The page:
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Digital transformation is one of those programmes that doesn't, at first, sound like a marketing initiative.
In some ways, it seems like IT should own it - it is 'digital' after all.
As your team grows and customer needs change, it’s important for leaders to revisit company cultural values and gauge whether they still reflect your mission.
When HelloWorld first began as ePrize in 1999, it was a Detroit startup with an entrepreneurial vision.
More than a third (40%) of businesses believe that recruiting staff with suitable skills is a significant barrier to digital progress, making it a bigger problem than 'legacy systems and processes'.
This finding comes from Econsultancy's latest research into organisational structures and digital leadership, entitled Effective Leadership in the Digital Age.
The survey of more than 400 senior staff looks at what makes a good leader and a good culture within a digital business.
It's been a personal mission of mine to try to find the appliable wisdom of digital transformation and culture change.
But to generalise can be counterproductive and it's hard to think of case studies as anything more than the sum of a million parts.
Earlier this week I attended a talk by L'Oréal’s Digital Employer Branding Manager, Alexander Onish, in which he discussed how the cosmetics brand uses social media to make it a more attractive employer and improve employee engagement.
Having previously worked for a learning and development company, I’m familiar with employee engagement.
You could describe it in any number of convoluted ways, but essentially it is a measure of how much your people actually care about their jobs and the company.
First of all, let me say, I will try my best to limit the BS in this post.
Secondly, why is company culture being featured on a digital marketing and ecommerce blog?
The answer is simply because the biggest challenges to the majority of companies (aside from continuing economic stress) are:
- Moving to the cloud.
- Advertising/marketing/selling in a multichannel 'userverse' (maybe a bit of BS there).
One and two are enmeshed, of course. They both pose questions for any company’s technology and culture.
Last question before we go on to discuss seemingly simple decisions (on the face of it) is ‘what qualifies me to give this advice?’ I have never run a business, let alone a multinational.
The simple answer is because I’ve been looking at lots of feedback from our Econsultancy user survey in which box 33 asked ‘Please tell us whether there is a particular digital-related challenge your organisation is facing’.
Our users left a lot of valuable feedback, and much of it about their culture.
How many big organisations are actually good places to work? How many are changing their organisational structure and creating an ethos of transparency?
SingTel seems to be one of the companies undergoing big changes whilst trying to maintain a distinctive company culture (distinctive in being amenable to the workforce). I've been secreting myself in far corners of its website, and digging up interesting truffles of culture.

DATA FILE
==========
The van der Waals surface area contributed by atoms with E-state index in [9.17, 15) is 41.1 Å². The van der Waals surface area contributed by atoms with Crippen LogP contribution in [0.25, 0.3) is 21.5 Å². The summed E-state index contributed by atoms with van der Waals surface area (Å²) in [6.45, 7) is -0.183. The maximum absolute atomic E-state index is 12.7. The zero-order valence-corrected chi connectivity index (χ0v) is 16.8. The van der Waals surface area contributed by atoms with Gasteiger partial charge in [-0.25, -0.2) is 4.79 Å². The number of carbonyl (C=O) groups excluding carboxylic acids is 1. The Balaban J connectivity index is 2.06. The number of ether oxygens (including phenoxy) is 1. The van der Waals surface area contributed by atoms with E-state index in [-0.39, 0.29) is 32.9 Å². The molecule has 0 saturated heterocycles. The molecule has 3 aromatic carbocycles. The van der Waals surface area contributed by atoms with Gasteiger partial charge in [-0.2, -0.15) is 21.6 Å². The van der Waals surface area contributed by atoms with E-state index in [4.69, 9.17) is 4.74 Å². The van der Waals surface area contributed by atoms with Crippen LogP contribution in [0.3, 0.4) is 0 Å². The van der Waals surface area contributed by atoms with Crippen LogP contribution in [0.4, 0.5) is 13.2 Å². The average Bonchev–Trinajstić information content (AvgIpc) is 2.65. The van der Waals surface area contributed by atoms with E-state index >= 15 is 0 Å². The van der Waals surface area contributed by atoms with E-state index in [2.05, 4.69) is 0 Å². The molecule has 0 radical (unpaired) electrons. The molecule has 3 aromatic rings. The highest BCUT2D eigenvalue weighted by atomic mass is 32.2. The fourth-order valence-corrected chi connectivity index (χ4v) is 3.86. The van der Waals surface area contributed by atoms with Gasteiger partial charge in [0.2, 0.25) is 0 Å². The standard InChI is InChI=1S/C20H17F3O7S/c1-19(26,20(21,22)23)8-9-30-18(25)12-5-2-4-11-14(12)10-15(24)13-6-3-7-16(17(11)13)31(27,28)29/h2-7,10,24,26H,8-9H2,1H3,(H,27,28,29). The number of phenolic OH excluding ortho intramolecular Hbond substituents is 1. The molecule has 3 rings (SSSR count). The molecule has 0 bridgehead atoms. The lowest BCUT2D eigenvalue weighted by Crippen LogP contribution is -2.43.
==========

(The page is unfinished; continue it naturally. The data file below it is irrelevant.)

In plain English, here's some great PR from SingTel's site about company culture and digitally led change. It is to be admired by all of you currently undergoing a change in business structure, strategy, or even identity.
NB. This post might seem like a big advert for SingTel. But, I'd simply like you to show you the messaging on SingTel Group's corporate and recruitment pages, and explain why I think this sort of thinking is quietly revolutionary.
Most of us will have experience of meeting people who are apathetic or downright resistant to digital. This is just a fact of life, but it can be problematic when that person is your boss.
In some companies I believe that generational change will be required before they’ll properly adapt to a multichannel world that includes lots of digital, mobile and social networking activity. Worryingly, I think some of the biggest, most established companies have serious issues in this area.
It needs to be explained that ‘digital’ does not mean ‘tech’. The internet is largely driven by people and the content they produce. That said, the detail is very important when it comes to optimising the customer experience. Digital is a key part of the overall experience and it requires investment and time. Unless the boss and all other stakeholders buy into the idea of doing it properly - and until they truly believe in it - you’re always going to be up against it.
Earlier today I gave some thought to the things you can do to persuade a boss with a Luddite mindset to embrace digital, rather than to fear it. I also asked the question to our Twitter followers: “What can you do to make the boss more digitally savvy?”
Below are a bunch of ideas that will help you to make the boss see the light. For it is very bright and shiny, and will not dim anytime soon.
[PS – I’m going to use the word ‘him’ rather than ‘him or her’ for 'boss' on general editorial principles, and not because I’m sexist]